Endorphins are neurotransmitters produced in the brain known as endogenous opioids and they can be found in the pituitary gland, in other parts of the brain, or distributed throughout the nervous system. They transmit electrical signals within the nervous system by interacting with opiate receptors in the brain. The action is similar to morphine and codeine, but without addiction or dependence. At least 20 types of endorphins have been found in humans. In response to pain and stress, they decrease feelings of pain and also lead to feelings of euphoria, modulate appetite, release sex hormones, and enhance the immune response. As a result, it makes people feel less pain and less stressed.
Many studies in animals and humans have demonstrated that acupuncture can cause multiple biological responses. These responses can occur locally, i.e., at or close to the site of application, or at a distance, mediated mainly by sensory neurons to many structures within the central nervous system. This can lead to activation of pathways affecting various physiological systems in the brain as well as in the periphery. Endogenous opioids (endorphins) in acupuncture analgesia is well established. The opioid peptides are released during acupuncture and that the analgesic effects of acupuncture are at least partially explained by their actions. That opioid antagonists such as naloxone reverse the analgesic effects of acupuncture further strengthens this hypothesis. Stimulation by acupuncture may also activate the hypothalamus and the pituitary gland, resulting in a broad spectrum of systemic effects. Alteration in the secretion of neurotransmitters and neurohormones and changes in the regulation of blood flow, both centrally and peripherally, have been documented.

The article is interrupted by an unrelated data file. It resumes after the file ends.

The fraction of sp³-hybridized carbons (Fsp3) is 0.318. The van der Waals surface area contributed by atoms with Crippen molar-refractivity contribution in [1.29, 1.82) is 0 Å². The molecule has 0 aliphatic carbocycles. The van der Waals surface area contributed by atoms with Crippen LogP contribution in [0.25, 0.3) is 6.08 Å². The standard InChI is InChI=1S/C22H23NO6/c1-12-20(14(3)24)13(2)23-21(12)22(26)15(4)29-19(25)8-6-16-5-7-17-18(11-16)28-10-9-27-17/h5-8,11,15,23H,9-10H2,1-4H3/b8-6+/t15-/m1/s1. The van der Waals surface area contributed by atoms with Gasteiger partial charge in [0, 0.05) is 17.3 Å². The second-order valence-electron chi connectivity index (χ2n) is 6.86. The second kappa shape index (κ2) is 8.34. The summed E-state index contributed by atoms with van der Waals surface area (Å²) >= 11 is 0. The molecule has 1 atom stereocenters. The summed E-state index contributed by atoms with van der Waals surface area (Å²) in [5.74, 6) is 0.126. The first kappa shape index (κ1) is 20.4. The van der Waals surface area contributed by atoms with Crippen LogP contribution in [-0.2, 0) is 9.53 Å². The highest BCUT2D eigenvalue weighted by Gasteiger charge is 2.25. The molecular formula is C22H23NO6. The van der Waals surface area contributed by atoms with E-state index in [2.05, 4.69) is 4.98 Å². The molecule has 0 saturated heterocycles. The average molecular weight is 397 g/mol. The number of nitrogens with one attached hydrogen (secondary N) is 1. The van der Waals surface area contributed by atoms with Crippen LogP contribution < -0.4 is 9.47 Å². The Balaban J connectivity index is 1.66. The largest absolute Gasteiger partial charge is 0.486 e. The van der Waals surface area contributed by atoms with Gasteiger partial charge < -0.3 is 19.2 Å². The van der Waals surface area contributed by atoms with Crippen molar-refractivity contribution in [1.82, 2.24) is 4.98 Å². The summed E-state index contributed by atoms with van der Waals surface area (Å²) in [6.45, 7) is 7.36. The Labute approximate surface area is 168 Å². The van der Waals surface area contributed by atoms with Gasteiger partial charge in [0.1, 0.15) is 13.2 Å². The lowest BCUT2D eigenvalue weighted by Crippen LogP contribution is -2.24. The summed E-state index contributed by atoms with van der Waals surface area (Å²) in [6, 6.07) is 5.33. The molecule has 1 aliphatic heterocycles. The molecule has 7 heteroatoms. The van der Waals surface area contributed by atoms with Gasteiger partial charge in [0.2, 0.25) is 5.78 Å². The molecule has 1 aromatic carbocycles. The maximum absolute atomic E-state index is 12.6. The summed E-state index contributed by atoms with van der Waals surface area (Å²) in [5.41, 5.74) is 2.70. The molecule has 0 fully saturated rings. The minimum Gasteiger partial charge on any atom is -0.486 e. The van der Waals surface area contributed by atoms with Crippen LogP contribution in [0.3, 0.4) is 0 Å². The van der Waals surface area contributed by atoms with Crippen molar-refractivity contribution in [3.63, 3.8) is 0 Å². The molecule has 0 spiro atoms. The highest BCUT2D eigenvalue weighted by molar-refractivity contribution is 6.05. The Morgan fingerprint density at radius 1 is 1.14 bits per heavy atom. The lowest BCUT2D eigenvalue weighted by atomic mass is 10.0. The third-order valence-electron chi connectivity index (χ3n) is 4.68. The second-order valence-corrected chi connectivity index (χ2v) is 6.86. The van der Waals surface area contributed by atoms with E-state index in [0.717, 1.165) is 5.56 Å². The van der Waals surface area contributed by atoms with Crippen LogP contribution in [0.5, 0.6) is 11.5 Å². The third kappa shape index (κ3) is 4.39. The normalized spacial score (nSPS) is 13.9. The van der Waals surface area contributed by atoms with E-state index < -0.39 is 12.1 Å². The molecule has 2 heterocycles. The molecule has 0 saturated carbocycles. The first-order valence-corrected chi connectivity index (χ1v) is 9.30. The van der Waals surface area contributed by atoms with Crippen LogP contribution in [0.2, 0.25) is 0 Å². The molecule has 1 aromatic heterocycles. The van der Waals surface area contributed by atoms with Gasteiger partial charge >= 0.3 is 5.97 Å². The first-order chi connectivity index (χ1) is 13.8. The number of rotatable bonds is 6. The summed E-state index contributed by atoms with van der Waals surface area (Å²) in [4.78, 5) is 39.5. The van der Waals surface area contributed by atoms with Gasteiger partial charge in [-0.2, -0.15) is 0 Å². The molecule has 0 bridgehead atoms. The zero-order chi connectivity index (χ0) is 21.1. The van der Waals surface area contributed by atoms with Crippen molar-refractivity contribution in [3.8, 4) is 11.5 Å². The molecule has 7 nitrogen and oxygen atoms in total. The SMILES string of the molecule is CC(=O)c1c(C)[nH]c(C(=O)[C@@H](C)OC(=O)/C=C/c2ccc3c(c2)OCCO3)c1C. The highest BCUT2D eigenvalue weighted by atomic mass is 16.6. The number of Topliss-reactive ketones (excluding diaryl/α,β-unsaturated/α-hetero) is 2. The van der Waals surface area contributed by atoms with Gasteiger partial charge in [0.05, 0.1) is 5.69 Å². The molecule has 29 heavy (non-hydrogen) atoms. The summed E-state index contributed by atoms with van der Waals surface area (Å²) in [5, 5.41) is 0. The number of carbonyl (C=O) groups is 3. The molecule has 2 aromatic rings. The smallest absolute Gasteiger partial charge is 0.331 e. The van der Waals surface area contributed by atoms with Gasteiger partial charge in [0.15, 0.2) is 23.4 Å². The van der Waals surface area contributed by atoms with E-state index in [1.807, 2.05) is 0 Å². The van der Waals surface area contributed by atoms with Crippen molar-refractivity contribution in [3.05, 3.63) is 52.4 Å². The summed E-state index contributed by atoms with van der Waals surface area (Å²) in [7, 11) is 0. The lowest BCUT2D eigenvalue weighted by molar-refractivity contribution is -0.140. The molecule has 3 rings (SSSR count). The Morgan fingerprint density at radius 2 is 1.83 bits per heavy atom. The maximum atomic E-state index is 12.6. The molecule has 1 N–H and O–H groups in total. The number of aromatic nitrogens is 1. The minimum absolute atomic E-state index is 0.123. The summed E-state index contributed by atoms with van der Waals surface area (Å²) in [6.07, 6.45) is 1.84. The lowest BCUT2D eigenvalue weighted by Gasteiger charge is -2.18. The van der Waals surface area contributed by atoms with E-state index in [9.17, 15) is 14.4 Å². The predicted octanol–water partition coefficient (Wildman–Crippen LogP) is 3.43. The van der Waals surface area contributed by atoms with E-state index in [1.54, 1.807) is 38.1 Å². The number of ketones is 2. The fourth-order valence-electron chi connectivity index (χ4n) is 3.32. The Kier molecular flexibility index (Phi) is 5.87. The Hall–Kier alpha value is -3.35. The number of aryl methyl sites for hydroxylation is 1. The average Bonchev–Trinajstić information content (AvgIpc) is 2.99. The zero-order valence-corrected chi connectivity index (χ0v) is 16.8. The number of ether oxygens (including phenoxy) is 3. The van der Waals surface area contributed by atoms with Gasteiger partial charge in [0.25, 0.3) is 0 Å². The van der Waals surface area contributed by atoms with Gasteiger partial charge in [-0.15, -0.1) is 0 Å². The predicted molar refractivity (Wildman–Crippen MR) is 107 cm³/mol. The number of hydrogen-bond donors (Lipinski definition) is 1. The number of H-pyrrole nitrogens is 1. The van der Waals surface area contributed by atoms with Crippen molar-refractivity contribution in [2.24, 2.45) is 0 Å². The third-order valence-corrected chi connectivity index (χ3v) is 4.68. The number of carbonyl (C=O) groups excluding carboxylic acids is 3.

Acupuncture alters brain activities
Acupuncture has been accepted globally. Acupuncture stimulates the brain releasing endorphins which is essential in acupuncture analgesic effect.
Acupuncture altered brain activity and releases low back pain
Functional magnetic resonance imaging (fMRI) is a new technology that is used to study brain. Pain stimulus could induce extensive activations in the limbic system [anterior cingulated cortex (ACC), periaqueductal gray (PAG), prefrontal cortex] and somatosensory system (thalamus, primary somatosensory cortex (S1), secondary somatosensory cortex (S2), posterior parietal cortices, insula, supplementary motor area, striatum, and cerebellum) areas as well as the pain matrix (S1, S2, insular, frontal lobe and parietal lobe). The pain matrix showed a strong relationship with pain, which plays an important role in the conduction and communication of pain. This can be seen changes on fMRI. Low back pain (LBP) is one of the most common clinical syndromes and affects 80–85% of people at some point in their life. Most LBP is nonspecific which does not have a definitive cause.
In a recent study, an experimental acute LBP model and fMRI was used to study the neural mechanisms of acupuncture analgesia. All LBP subjects first underwent two resting state fMRI scans at baseline and during a painful episode and then underwent two additional fMRI scans, once during acupuncture stimulation (ACUP) and once during sham stimulation, at the BL40 acupoint. They found that acupuncture induced more deactivations and fewer activations in the brain. Acupuncture can alter brain activity and this contributes to mechanism of analgesia of acupuncture to LBP.